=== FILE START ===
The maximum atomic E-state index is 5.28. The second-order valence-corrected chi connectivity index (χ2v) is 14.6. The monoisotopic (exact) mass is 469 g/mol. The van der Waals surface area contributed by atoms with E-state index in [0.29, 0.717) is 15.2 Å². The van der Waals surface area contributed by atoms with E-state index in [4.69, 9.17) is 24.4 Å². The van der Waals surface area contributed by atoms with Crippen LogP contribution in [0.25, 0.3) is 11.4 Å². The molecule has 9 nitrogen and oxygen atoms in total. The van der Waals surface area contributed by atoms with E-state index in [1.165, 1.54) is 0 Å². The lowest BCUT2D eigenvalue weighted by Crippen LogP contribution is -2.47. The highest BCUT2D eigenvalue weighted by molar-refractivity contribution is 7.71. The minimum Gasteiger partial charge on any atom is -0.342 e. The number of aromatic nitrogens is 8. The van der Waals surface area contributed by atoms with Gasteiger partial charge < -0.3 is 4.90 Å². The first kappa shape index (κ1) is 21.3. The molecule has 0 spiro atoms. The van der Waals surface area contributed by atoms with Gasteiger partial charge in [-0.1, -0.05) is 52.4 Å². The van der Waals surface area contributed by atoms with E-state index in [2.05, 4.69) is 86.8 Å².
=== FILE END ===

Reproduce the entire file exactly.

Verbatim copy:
The maximum atomic E-state index is 5.28. The second-order valence-corrected chi connectivity index (χ2v) is 14.6. The monoisotopic (exact) mass is 469 g/mol. The van der Waals surface area contributed by atoms with E-state index in [0.29, 0.717) is 15.2 Å². The van der Waals surface area contributed by atoms with E-state index in [4.69, 9.17) is 24.4 Å². The van der Waals surface area contributed by atoms with Crippen LogP contribution in [0.25, 0.3) is 11.4 Å². The molecule has 9 nitrogen and oxygen atoms in total. The van der Waals surface area contributed by atoms with E-state index in [1.165, 1.54) is 0 Å². The lowest BCUT2D eigenvalue weighted by Crippen LogP contribution is -2.47. The highest BCUT2D eigenvalue weighted by molar-refractivity contribution is 7.71. The minimum Gasteiger partial charge on any atom is -0.342 e. The number of aromatic nitrogens is 8. The van der Waals surface area contributed by atoms with Gasteiger partial charge < -0.3 is 4.90 Å². The first kappa shape index (κ1) is 21.3. The molecule has 0 spiro atoms. The van der Waals surface area contributed by atoms with Gasteiger partial charge in [-0.1, -0.05) is 52.4 Å². The van der Waals surface area contributed by atoms with E-state index in [2.05, 4.69) is 86.8 Å².